Saturday, July 6, 2013

"Once a Night" by Jackie English

Song#:  0442
Date:  12/20/1980
Debut:  97
Peak:  94
Weeks:  4
Genre:  R&B, Soul, Soundtrack

Pop Bits:  There is very little information around for this singer. From what I can tell, she has written songs for R&B artists and was also in a studio group called Siren with fellow singer/songwriter Beverly Bremers. As Siren, they released the single "Morning Music" in 1979 that went on to win the American Song Festival. The two continued to write songs together and this particular one was featured in the 1980 film comedy "Hopscotch," which starred Walter Matthau. This song and it's b-side appear to be the only solo recordings from English.

ReduxReview:  Here is the second song of 1980 where I could not find a single snippet or anything of the song. So what did I do? Buy the 45 online! Then copied it over to YouTube. Was the purchase worth it? Sure. It's not a great song, but it is not awful either. For a disco-ish song used in a movie, I'd say it is a cut above some of the other background songs movies have used before. The b-side of "Please Let Me Be the Other Woman" is actually a bit better. It was fun to find this single and get it posted. With a lowly peak of #94, it certainly is an obscure single.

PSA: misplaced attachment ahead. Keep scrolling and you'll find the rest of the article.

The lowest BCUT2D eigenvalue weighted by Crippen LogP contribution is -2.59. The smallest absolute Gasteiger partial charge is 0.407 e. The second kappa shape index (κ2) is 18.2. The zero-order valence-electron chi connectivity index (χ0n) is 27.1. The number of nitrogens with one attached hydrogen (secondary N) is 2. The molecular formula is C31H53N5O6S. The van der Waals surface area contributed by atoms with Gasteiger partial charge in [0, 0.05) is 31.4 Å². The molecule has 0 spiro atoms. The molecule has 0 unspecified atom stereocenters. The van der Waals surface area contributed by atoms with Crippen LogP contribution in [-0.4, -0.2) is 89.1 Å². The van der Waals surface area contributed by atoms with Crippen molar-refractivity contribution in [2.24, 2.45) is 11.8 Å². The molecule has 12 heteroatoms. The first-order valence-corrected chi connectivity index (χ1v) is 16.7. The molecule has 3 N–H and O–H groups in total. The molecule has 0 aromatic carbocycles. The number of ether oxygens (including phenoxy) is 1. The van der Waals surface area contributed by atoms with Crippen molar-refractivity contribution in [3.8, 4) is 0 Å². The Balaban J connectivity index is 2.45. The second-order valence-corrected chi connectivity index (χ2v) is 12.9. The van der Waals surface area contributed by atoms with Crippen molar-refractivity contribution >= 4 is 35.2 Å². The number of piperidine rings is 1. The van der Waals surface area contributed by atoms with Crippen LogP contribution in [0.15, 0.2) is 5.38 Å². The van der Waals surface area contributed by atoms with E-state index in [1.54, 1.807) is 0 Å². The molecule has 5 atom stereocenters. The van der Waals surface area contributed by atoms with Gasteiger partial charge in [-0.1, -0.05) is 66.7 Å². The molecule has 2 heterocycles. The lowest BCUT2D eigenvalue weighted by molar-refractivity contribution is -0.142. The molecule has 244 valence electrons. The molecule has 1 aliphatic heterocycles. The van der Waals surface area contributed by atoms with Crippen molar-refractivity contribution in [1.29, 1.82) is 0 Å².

ReduxRating:  6/10

Trivia:  Although there is not much about English, her writing partner Bremers has an interesting background. She appeared on Broadway in "Hair" and also in the original Tony-nominated Broadway production (and on the cast album) of "The Me Nobody Knows" (1971). Then she signed with Scepter Records and had three pop chart songs including the #15 "Don't Say You Don't Remember." The rest of the decade she didn't seem to have much luck and her collaborations with English didn't really hit big. However, she did very well when she co-wrote "Mousercise" for Disney, a platinum seller. She also had a couple of songs for RCA under the  name Barbara Ann  that became Northern Soul hits.